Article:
One of the perks of being a working jazz musician is the travel. Many would complain this is one of the worst parts, which is technically also true because being away from family, dealing with airlines and dragging suitcases and equipment in and out of hotels can be tedious to say the least. But if you manage to focus on the beauty of seeing new sites and new cultures, the experience can be rewarding. Plus you get to play music, and there really isn’t anything better than that.
Every once in a while you hit on a special moment or a special place. That happened to me last weekend when I got to play in Moscow, Russia for the first time. Sandwiched in the middle of a 2 1/2 week tour of the UK, we had a single gig at the “International House of Music” (I’m sure there’s a better translation, but this one makes me smile). The gig itself was fantastic. I was performing with Curtis Stigers and the venue was a concert hall where we played for about 1200 Russians. Not bad, eh?
The moment and place I’m writing about came the evening before.
“Dig and be dug” is a phrase I use often and it’s pretty simple concept that we as jazz artists often forget about. I see it as the Golden Rule for music – do unto others as you’d have them do to you. Apply that to checking out other musicians’ playing and the concept is simple, right? Maybe.
So often going to a jazz club when you are a jazz musician doesn’t mean going to hear the music. It’s about being “on the scene.” It means going to the club, walking in without paying and standing in the back of the club with a bunch of other musicians and talking, basically ignoring what’s really going on – the music. I’ve seen it everywhere from NYC clubs I frequent like Smalls, Smoke, or even The Village Vanguard. I’ve seen it at festivals and concerts. I’ve seen paying patrons turn around and ask musicians to stop talking so they can enjoy the music! How backwards is that?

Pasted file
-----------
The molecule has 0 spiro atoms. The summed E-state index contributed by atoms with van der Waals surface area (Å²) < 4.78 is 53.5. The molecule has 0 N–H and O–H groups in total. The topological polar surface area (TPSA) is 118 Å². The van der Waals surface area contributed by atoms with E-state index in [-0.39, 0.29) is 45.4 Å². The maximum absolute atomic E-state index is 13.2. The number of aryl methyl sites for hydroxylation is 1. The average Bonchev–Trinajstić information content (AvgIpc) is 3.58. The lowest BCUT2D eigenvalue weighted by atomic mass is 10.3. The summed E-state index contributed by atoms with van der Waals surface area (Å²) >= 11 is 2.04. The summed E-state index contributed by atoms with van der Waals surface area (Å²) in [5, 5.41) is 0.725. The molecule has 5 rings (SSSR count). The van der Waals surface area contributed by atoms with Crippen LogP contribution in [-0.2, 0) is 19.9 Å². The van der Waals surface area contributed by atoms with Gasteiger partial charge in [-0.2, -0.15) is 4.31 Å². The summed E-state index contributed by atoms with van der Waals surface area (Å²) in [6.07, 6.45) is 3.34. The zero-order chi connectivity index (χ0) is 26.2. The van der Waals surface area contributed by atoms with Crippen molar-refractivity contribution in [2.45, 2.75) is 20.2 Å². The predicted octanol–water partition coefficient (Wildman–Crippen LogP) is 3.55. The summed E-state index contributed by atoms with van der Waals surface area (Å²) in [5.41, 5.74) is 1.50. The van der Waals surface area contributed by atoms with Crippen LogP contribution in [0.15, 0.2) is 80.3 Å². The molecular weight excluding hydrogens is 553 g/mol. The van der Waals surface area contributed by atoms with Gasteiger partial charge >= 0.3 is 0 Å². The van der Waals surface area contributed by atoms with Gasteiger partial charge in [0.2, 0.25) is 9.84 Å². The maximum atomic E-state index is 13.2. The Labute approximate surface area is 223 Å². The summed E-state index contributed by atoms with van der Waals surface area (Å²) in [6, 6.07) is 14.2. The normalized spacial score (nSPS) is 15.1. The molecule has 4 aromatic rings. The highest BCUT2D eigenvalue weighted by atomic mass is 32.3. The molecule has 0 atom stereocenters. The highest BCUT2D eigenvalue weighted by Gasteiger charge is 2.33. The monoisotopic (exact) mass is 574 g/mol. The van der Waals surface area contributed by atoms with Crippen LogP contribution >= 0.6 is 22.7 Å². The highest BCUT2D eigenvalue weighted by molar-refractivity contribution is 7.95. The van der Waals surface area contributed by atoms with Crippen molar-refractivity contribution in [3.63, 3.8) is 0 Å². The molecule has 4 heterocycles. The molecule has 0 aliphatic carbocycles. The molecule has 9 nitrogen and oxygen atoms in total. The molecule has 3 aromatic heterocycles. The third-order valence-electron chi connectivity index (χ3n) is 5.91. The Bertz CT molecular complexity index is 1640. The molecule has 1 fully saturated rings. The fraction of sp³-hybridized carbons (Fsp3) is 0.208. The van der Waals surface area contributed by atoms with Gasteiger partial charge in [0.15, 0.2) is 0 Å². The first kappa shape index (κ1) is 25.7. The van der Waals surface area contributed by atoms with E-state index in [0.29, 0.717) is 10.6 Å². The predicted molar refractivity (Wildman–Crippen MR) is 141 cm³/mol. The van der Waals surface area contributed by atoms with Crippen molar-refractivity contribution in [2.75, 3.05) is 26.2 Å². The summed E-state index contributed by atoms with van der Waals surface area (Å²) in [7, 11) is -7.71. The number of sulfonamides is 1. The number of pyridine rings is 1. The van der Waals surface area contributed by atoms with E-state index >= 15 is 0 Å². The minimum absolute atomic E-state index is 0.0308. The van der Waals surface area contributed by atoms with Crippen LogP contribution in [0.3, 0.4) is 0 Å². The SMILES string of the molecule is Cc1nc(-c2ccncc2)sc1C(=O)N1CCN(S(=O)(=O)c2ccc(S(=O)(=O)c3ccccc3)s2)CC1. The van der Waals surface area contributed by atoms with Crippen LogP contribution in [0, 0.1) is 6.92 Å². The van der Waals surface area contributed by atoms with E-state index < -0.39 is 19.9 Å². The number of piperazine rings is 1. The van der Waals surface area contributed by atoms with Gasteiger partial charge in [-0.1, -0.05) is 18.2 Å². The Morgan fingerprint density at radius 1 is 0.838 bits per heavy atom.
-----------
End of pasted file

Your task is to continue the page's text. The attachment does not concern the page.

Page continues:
Good or bad, professional or student, it’s still live music and live music is REALLY special. It exists only for a fleeting moment and then it’s gone. It’s worth hearing.
I was playing my usual Monday night gig at Hillstone in NYC last week and one of my favorite pianists wandered in – Bill Mays. I’ve met Bill a few times and I’m a fan of his music – he consistently comes up with some of the most creative textures on the piano – but he doesn’t really know me and certainly didn’t come to the bar specifically to hear me. This place is not really a listening room at all (though the sound is great when it not too rowdy) and in spite of what or how we play, we are basically sonic wallpaper and there only for effect. But Bill and his wife took a seat right up front and were focused on what we were doing – listening, applauding. Talk about feeling flattered!
We took time out from our TRI-FI tour in Michigan this week to visit a rainy Christmas market. You know, there is nothing like a soggy Santa to really put you in the mood for the holidays! I thought this photo was just too great not to share.
Being that it is December, this weekend we got the chance to play a bunch of the music from our new TRI-FI Christmas album – which made this quick (but cold and rainy) tour that much more festive.
Seasons greetings from TRI-FI!